Quick and Easy Cake Recipes

April 9, 2020 at 6:01 AM | Posted in Eating Well | Leave a comment
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From the Eatingwell website and Magazine its Quick and Easy Cake Recipes. Here’s some Delicious and Healthy Quick and Easy Cake Recipes. You’ll find recipes including Quick “Cheesecake”, Cream Cheese Pound Cake, and Grilled Peaches and Angel Food Cake with Red-Wine Sauce. So find these recipes and more all at the EatingWell website. You can also subscribe to one of my favorite Magazines, the EatingWell Magazine. So find these recipes and more all at the EatingWell website. Enjoy and Eat Healthy in 2020! http://www.eatingwell.com/

Quick and Easy Cake Recipes
Find healthy, quick and easy cake recipes, from the food and nutrition experts at EatingWell.

Quick “Cheesecake”
Schmear ricotta cheese and your favorite jam on graham crackers for an instant cheesecake………………

Cream Cheese Pound Cake
Pound cake got its name from the original formulation: a pound each of sugar, flour, butter and eggs. Just the thought of it is enough to raise your cholesterol. Our version calls for half whole-wheat flour, less sugar, a modest amount of butter and loses quite a few egg yolks. To keep it rich we moisten the cake with reduced-fat cream cheese and buttermilk. It is every bit as delicious as the original, with only a third of the calories and fat……………………..

Grilled Peaches and Angel Food Cake with Red-Wine Sauce
Grilling luscious seasonal fruit is the perfect way to end an outdoor celebration. Here, peaches soften and caramelize over a moderate fire before melding with a fruity red-wine sauce and toasted slices of (store-bought) angel food cake………………………………

* Click the link below to get all the Quick and Easy Cake Recipes
http://www.eatingwell.com/recipes/19694/cooking-methods-styles/quick-easy/dessert/cake/

Kitchen Hint of the Day!

April 9, 2020 at 6:00 AM | Posted in Kitchen Hints | Leave a comment
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Making Angel Food Cake………………..

Eggs 101 – Separate the eggs when cold, otherwise the yolk breaks easily. Let the egg whites get to room temperature before beating. They will be more relaxed and fluff up easily. (about 30 minutes out of the fridge).

Healthy Main Dish Salad Recipes

April 8, 2020 at 6:01 AM | Posted in Eating Well | Leave a comment
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From the EatingWell website and Magazine its Healthy Main Dish Salad Recipes. It’s more than a Salad it’s a Meal! Delicious and Healthy Main Dish Salad Recipes with recipes including Buffalo Chicken Pasta Salad, Wild Rice and Bean Salad with Peaches and Feta, and Panko-Crusted Pork Chops with Asian Slaw. So find these recipes and more all at the EatingWell website. You can also subscribe to one of my favorite Magazines, the EatingWell Magazine. So find these recipes and more all at the EatingWell website. Enjoy and Eat Healthy in 2020! http://www.eatingwell.com/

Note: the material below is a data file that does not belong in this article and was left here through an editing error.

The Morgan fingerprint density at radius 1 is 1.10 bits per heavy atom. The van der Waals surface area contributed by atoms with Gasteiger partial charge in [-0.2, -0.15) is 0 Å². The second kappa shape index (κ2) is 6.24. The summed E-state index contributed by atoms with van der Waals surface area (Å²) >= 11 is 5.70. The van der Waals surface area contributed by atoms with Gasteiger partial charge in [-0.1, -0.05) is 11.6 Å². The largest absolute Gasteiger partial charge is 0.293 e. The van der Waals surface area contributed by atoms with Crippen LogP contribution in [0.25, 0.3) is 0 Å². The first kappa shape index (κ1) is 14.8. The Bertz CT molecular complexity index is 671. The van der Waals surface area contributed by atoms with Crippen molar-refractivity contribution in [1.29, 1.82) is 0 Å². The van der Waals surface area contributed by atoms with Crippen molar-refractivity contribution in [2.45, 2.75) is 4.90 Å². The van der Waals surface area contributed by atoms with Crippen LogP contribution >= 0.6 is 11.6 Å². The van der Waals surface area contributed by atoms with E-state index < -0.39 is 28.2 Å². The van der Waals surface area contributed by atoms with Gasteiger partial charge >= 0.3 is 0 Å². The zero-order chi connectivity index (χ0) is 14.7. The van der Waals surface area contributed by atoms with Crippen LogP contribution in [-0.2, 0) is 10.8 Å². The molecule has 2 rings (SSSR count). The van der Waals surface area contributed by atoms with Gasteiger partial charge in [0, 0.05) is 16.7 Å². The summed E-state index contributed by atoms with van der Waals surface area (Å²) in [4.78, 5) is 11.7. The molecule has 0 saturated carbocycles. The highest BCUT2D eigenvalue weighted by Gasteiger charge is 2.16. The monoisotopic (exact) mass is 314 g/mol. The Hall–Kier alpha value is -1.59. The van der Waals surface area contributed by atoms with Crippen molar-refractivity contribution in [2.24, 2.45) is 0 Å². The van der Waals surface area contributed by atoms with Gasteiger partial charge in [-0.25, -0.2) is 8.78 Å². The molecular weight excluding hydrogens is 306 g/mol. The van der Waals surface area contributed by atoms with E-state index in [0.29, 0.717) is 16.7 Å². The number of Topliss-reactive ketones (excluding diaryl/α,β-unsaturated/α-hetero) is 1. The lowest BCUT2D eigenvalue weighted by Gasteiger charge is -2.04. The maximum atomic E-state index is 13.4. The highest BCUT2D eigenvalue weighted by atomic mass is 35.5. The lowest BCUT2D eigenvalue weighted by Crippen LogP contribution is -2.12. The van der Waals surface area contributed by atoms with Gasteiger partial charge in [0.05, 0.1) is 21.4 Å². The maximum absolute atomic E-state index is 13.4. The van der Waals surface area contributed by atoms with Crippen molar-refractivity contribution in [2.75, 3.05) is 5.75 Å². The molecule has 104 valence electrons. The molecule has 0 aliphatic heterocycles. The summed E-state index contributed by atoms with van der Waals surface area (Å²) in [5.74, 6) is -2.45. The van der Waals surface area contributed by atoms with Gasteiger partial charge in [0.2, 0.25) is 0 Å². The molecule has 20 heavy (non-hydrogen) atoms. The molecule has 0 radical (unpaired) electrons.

Healthy Main Dish Salad Recipes
Find healthy, delicious main dish salad recipes, from the food and nutrition experts at EatingWell.

Buffalo Chicken Pasta Salad
This creamy crowd-pleasing pasta salad features the tantalizing flavors of Buffalo chicken with a healthy dose of vegetables. Bring it to your next potluck or picnic, or whip it up for game day………………

Wild Rice and Bean Salad with Peaches and Feta
An unexpected combination, but one worth trying! Peaches, feta, and arugula add some pizzazz to your rice………………………………..

Panko-Crusted Pork Chops with Asian Slaw
Panko breadcrumbs and a high-heat oven lend satisfying crispiness to pork chops without frying. The miso-flavored chops pair with coleslaw, here updated with snow peas, red bell pepper and Asian flavors like ginger, to round out this healthy 400-calorie meal that’s ready in under an hour……………………………………

* Click the link below to get all the Healthy Main Dish Salad Recipes
http://www.eatingwell.com/recipes/18223/salad/main-dish-salads/

Kitchen Hint of the Day!

April 8, 2020 at 6:00 AM | Posted in Kitchen Hints | Leave a comment
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Hints to keeping that Salad fresh from the Real Simple website………………………

Choose heartier greens

Butter lettuces, like Bibb and Boston, may wilt quickly, but heartier greens like arugula, watercress, baby spinach, and baby kale tend to stay fresh longer. They’re also super versatile: use them as the base for salads and grain bowls, and when they start to turn, cook them down for soups, frittatas, and more. Case in point? More bang for your buck.

Buy the freshest possible bag

You’ll need to do a little digging, but head for the back of the rack to find the freshest lettuces. The bags in front likely have the nearest expiration date as stocks are trained to put new bags in the back. If, however, you’re planning to use these greens soon, get the first bags. They’ll be fine for a few days, especially if you heed these storage tips.

https://www.realsimple.com/food-recipes/shopping-storing/food/keeping-bagged-salad-fresh

Healthy Recipes with Pita Bread

April 7, 2020 at 6:01 AM | Posted in Eating Well | Leave a comment